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Orange County Reports 3,250 New COVID-19 Cases, Record Hospitalizations

Orange County set new records for coronavirus cases and hospitalizations Monday as its intensive care units reached zero capacity in the state’s “adjusted” category. 

By CBS Los Angeles , in Los Angeles , at December 15, 2020

original article published at https://losangeles.cbslocal.com/2020/12/15/orange-county-rcovid-19-cases-hospitalizations/

SANTA ANA (CBSLA) — Orange County set new records for coronavirus cases and hospitalizations Monday as its intensive care units reached zero capacity in the state’s “adjusted” category.

County health officials reported an additional 3,250 COVID-19 cases bringing the total caseload to 105,754.

Hospitalizations also jumped from 1,236 Sunday to 1,287 Monday. Of those hospitalized, 288 patients were in intensive care units, up from 284 the day before.

Related: Orange County Jail Population Ordered To Be Cut In Half

The updated numbers set a new record for both hospitalizations and ICU patients — a daily occurrence since last week.

Meanwhile, the county’s ICU bed availability shrunk from 11.2% Sunday to 9.3% Monday in the unadjusted category, but is at zero for the “adjusted” metric that the state has created to reflect the difference in beds available for COVID-19 patients and non-coronavirus patients.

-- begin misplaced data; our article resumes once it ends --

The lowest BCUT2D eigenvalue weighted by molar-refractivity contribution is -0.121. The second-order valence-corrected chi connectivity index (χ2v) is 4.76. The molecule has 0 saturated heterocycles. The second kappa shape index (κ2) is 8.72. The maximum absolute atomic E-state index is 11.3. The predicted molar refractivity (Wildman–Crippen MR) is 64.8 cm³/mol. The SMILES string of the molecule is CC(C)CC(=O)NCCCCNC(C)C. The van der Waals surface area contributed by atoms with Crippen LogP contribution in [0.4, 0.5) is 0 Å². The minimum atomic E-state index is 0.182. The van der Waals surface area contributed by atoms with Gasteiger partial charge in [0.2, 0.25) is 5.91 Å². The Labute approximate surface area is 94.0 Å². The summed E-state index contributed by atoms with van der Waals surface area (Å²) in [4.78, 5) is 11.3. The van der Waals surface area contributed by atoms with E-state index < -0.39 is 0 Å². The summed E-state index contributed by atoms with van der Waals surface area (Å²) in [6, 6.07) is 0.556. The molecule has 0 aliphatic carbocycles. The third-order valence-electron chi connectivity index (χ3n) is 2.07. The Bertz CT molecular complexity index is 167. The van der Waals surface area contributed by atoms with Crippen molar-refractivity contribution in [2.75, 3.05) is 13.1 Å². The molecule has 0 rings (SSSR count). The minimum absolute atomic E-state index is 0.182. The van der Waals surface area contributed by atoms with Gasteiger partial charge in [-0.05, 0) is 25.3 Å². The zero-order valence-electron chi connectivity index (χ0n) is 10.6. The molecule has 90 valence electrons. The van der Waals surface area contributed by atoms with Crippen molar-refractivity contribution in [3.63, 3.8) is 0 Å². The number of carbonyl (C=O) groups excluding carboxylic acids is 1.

The Southern California region’s percentage of ICU beds available stood at 2.7% as of Monday.

No new fatalities were reported Monday, leaving the death toll at 1,694. On Sunday, 14 COVID-19 fatalities were reported. Last week, the county reported 62 fatalities.

Prior to this month, the record for ICU patients in Orange was 245 during a mid-July surge. Overall hospitalizations have been breaking records daily since Dec. 2.

Orange County, which had 53% of its ventilators available as of Monday, is awaiting its first shipment of vaccines, expected to arrive Wednesday. About 25,000 doses are expected, according to Orange County CEO Frank Kim.

The county has the necessary deep freezers and dry ice available to store the medicine, he said, noting that frontline hospital workers are expected to be among the first to receive the Pfizer vaccine.

The plan is to use the doses as soon as possible.

“Once it is in, we’re just going to get it all out in 48 hours,” Kim said. “I don’t want to sit on it. The minute it comes in I don’t care what time of day it is, I’ll push it out.”

(© Copyright 2020 CBS Broadcasting Inc. All Rights Reserved. City News Service contributed to this report.)

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